Structure and power

The General Conference of the United Methodist Church convened in Tampa last week. I’m not one of the 988 delegates who have descended on Florida to do the work of our church, nor of the 4,000 hosts, bishops, pages, translators and myriad lobbyists there to help. My participation is limited to following the proceedings from 1,000 miles away.

Still, my emotions have been all over the place. And judging from Twitter and Facebook, this roller coaster of highs and lows is almost universal among those who are there. The stakes feel high this year, higher than usual.

The General Conference is once again considering questions surrounding human sexuality. Will we ordain non-celibate LGBTQ people? Can clergy perform same-sex unions or marriages? These and related questions, particularly around language in our book of discipline defining “the practice of” homosexuality as “incompatible with Christian teaching,” have been debated at every General Conference since the 1970s. The difference now, of course, is that while the increasing majority of Americans--including many Christians--are now in favor of gay marriage and full inclusion, the UMC is growing in nations where there is significantly less support for inclusion.

When a motion to strike this exclusionary language failed to make it out subcommittee--by four votes--a colleague who’s on the subcommittee posted this to Facebook: “It is a real culture war between the African & United States churches.”

Her words--so clear, so fraught--gave me pause. In the UMC, as in the Anglican Communion, the numbers are growing in conservative places outside the U.S.--so conservatives are suggesting that their way is the way. They are the ones bringing the growth by sharing the light of Christ. But these centers of growth want to continue to exclude those who comprise the mission field for me and mine.

The larger issue before this General Conference is the proposed restructuring of the UMC. The primary plan to do so, “The Call to Action,” came out of a study conducted by an outside consulting firm. The plan, which would drastically streamline church authority, later gathered the support of the Council of Bishops and a number of large churches within the connection.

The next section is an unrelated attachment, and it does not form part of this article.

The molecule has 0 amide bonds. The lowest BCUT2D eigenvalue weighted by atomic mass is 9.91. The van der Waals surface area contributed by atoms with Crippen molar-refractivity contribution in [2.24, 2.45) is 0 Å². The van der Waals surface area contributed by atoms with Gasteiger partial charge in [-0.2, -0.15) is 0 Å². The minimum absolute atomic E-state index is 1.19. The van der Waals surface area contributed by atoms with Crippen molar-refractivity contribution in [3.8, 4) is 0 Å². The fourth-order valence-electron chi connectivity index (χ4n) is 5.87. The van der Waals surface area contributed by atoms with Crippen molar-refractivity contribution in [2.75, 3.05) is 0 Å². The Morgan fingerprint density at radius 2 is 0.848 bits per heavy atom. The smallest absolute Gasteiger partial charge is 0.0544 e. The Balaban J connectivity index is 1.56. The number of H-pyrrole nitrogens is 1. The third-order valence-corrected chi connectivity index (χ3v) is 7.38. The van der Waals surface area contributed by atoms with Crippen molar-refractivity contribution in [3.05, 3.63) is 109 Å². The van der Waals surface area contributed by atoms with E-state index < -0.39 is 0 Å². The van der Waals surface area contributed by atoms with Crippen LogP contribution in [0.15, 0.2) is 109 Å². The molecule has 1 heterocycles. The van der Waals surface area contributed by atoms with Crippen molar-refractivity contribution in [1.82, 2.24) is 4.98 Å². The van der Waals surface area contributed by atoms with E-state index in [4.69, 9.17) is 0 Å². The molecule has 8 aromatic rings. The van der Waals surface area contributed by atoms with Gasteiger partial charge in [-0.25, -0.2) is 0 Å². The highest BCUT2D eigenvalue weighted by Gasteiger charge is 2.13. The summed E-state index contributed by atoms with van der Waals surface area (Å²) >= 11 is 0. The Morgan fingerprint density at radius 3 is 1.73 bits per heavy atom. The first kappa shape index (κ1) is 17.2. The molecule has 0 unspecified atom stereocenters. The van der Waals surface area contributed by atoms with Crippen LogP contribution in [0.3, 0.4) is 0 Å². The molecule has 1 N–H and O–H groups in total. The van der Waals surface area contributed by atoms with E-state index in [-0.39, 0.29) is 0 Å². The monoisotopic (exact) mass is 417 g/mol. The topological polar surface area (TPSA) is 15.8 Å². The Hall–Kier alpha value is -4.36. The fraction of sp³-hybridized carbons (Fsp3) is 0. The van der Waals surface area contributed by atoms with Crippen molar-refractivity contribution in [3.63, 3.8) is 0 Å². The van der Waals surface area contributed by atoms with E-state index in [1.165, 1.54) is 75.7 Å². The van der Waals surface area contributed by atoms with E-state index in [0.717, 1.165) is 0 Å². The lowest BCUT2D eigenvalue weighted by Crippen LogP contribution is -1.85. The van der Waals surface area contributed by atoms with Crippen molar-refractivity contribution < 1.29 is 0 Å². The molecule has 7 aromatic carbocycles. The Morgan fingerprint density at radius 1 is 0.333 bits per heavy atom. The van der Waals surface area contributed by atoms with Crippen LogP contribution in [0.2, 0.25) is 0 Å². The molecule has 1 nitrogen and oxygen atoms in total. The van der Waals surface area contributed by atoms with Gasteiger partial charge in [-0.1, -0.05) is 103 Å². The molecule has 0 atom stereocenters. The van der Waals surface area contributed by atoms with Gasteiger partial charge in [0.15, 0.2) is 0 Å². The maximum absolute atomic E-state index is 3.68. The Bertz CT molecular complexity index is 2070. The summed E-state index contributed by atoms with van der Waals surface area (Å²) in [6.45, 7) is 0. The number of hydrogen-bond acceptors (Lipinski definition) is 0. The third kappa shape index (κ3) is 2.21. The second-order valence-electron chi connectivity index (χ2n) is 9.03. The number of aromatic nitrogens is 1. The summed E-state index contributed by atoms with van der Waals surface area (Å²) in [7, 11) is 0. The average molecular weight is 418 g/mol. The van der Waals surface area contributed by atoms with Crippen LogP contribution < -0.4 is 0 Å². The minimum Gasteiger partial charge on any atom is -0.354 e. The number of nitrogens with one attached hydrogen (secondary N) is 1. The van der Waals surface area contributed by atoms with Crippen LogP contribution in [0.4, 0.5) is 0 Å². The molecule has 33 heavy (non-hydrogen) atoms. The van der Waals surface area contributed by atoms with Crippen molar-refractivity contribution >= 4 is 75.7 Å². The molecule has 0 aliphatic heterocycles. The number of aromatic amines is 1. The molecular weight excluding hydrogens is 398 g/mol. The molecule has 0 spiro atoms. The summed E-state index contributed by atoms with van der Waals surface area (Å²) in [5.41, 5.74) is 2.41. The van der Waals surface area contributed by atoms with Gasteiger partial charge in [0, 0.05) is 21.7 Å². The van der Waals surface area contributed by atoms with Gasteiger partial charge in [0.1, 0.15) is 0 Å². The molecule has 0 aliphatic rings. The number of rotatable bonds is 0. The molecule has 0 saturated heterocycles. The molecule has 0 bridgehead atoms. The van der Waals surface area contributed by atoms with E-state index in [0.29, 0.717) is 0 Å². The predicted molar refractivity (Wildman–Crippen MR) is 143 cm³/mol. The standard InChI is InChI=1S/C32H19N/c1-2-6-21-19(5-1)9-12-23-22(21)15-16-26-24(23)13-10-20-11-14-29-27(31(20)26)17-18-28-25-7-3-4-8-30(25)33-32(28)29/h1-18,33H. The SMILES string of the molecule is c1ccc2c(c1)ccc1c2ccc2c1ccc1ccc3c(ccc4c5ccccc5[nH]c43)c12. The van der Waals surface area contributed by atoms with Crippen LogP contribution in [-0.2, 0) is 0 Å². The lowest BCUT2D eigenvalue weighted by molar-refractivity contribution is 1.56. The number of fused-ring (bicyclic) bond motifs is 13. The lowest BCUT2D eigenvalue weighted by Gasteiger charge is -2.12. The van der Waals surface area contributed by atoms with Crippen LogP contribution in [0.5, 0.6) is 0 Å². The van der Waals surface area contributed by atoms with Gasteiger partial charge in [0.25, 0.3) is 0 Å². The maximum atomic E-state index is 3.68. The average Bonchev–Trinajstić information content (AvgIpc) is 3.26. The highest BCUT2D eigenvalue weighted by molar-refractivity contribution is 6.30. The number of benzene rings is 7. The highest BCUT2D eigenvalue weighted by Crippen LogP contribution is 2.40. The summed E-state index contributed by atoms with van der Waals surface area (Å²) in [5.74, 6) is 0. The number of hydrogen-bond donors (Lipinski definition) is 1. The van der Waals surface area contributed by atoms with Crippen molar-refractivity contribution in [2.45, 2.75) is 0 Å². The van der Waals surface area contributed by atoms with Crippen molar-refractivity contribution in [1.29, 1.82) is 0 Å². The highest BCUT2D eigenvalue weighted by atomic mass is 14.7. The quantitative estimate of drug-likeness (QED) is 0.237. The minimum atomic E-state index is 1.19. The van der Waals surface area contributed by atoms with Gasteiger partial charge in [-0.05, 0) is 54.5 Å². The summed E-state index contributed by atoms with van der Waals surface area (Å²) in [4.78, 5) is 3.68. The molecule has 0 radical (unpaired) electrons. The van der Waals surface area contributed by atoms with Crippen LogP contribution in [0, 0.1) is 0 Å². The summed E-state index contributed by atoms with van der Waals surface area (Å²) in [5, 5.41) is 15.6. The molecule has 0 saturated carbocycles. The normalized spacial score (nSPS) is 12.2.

There’s no question that the UMC is changing. But opponents object to the CtA’s notion that streamlining authority is the way to spur growth--and they’re troubled by the sense that these changes arise from a culture of fear and/or corporate organization.

In a rather stunning reversal, Friday morning saw the death of the CtA proposal in the General Administration Legislative Committee. After months of supporters disseminating information and garnering support for the plan, it was rejected--and the committee began amending “Plan B.”  Saturday night, all the plans offered were defeated, and a mood of general frustration settled set in on all sides.

Bishop Will Willimon said that this turn of events was a result of “the wrong people” voting at General Conference, people brought to Tampa through elections carried out by a broken system. It remains to be seen whether General Conference 2012 will ultimately bring about any restructuring of the UMC.

Those who brought the Call to Action forward emphasize the need to eschew loyalties to dead and burdensome institutional structures and to focus on mission and ministry. They say opponents don’t trust the bishops and are afraid of success.

I don’t distrust the bishops. They seem a diverse and thoughtful group. But I distrust two things about this vision: the reliance on numerical indicators of success, and a lack of understanding about how institutions work.

A lot of Methodist megachurch pastors support the plan. Of course, in terms of theology and church culture, Methodist megachurches often share more with Rick Warren than with John Wesley. These pastors are surely doing some things right, but that doesn’t mean they know what’s best for all churches, or that they know best how to be faithful to the gospel. Crowds flocked to hear Jesus, but he was awfully ambivalent about their acclaim.

The current UMC structure is unwieldy and confusing. But its structure is also its strength. It balances power nicely; it creates lots of places at the table. And, much like our political system, it is able to accomplish a lot of good--though slowly.

Jim Winkler, chair of the General Board of the Church of Society, described the situation well in a recent blog post.  I’d choose Jim Winkler’s wisdom over Rick Warren’s any day, but our current structure means I don’t ever have to. We United Methodists separate money and influence and power in a way Saddleback Church never will.

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